Jury Awards $125 Million to Former Walmart Employee in Disability-Bias Suit

Damages likely will be reduced

By Lisa Nagele-Piazza July 20, 2021
Walmart store front

A jury recently awarded more than $125 million in a disability-discrimination lawsuit filed on behalf of a former Walmart employee with Down syndrome. Walmart noted, however, that the compensatory and punitive damages will be reduced to $300,000, which is the maximum award allowed under the Americans with Disabilities Act (ADA). 

The U.S. Equal Employment Opportunity Commission (EEOC) alleged that the retail giant failed to accommodate a longtime employee's request to return to her original shifts after schedule changes caused her disability-related difficulty.

A spokesperson for Walmart said the retailer is sensitive to the situation and believes the company could have resolved the issue with the employee, but that the EEOC's demands were "unreasonable."

"We do not tolerate discrimination of any kind, and we routinely accommodate thousands of associates every year," said Randy Hargrove, Walmart's senior director of national media relations. "We often adjust associate schedules to meet our customers' expectations, and while [the employee's] schedule was adjusted, it remained within the times she indicated she was available."

The ADA covers businesses with at least 15 employees and requires employers to provide reasonable accommodations to worker with disabilities unless doing so would create an undue hardship for the employer.

"Employers, no matter how large, have an obligation under the law to evaluate the individual circumstances of employees with disabilities when considering requests for reasonable accommodations," said Julianne Bowman, the EEOC's district director in Chicago.

We've rounded up articles and resources from SHRM Online and other trusted media outlets on the news.

EEOC Alleged Failure to Accommodate

The plaintiff worked as a sales associate for more than 15 years at a Walmart in Manitowoc, Wis. Her responsibilities included folding towels, cleaning aisles, handling returns and greeting customers, according to her attorney, and she received pay raises and positive reviews during her tenure. Walmart made shift changes based on a computerized scheduling system that anticipates when stores will be busy and when more workers will be needed. The employee requested that Walmart allow her to work her original schedule as a reasonable accommodation because the changes to her routine caused her significant difficulty. The EEOC alleged that Walmart failed to provide a reasonable accommodation, and instead fired her and later refused to rehire her because of her disability in violation of the ADA. Walmart claimed the employee was fired for excessive absenteeism and tardiness.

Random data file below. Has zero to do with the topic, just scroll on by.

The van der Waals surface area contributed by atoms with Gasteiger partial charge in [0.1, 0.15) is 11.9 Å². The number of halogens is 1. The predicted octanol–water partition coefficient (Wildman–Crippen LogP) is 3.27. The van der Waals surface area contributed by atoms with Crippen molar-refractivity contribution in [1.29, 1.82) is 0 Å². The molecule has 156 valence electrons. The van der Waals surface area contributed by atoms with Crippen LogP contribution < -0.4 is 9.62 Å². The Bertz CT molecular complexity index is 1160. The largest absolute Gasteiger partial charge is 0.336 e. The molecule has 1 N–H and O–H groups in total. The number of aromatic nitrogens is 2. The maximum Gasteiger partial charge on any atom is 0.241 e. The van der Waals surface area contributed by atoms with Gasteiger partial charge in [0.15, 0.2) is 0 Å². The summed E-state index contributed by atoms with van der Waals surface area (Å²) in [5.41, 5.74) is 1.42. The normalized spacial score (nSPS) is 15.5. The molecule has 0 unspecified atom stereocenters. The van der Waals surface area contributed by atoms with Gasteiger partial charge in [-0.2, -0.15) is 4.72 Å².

(The New York Times)

Cap on Damages

After a four-day trial, the jury awarded the former employee $150,000 in compensatory damages and $125 million in punitive damages, which are meant to punish the company. "The substantial jury verdict in this case sends a strong message to employers that disability discrimination is unacceptable in our nation's workplaces," said EEOC Chair Charlotte Burrows. 

Walmart said the award will be reduced because compensatory and punitive damages under the ADA are capped at $300,000 for employers with more than 500 employees. EEOC spokeswoman Kimberly Dulic told Reuters in an e-mail that the $300,000 cap does not apply to back pay, front pay, litigation costs or interest. She noted that those amounts will be determined by the judge.

(Reuters) and (U.S. Equal Employment Opportunity Commission)

What If a Job Applicant Discloses a Disability?

The ADA protects job applicants in addition to employees. Employers generally are prohibited from asking questions about disabilities before making conditional job offers to applicants, but what should an employer do if a job applicant voluntarily discloses a disability at the interview stage? 

Telling applicants upfront what to expect from the interview process can help surface accommodation requests early on so they can be addressed in advance. Regardless of when an applicant's voluntary disclosure of disability occurs, employers should focus on the applicant's ability to perform the essential functions of the job and should document any accommodation discussions.

(SHRM Online)

[Want to learn more about the ADA? Join us at the SHRM Annual Conference & Expo 2021, taking place Sept. 9-12 in Las Vegas and virtually.]

Reasonable Accommodation and the Interactive Process

In the interactive process—a discussion about an applicant's or employee's disability—the applicant or employee, health care provider and employer each share information about the nature of the disability and the limitations that may affect his or her ability to perform the essential job duties. This discussion is the foundation of compliance with the ADA.

(SHRM Online)



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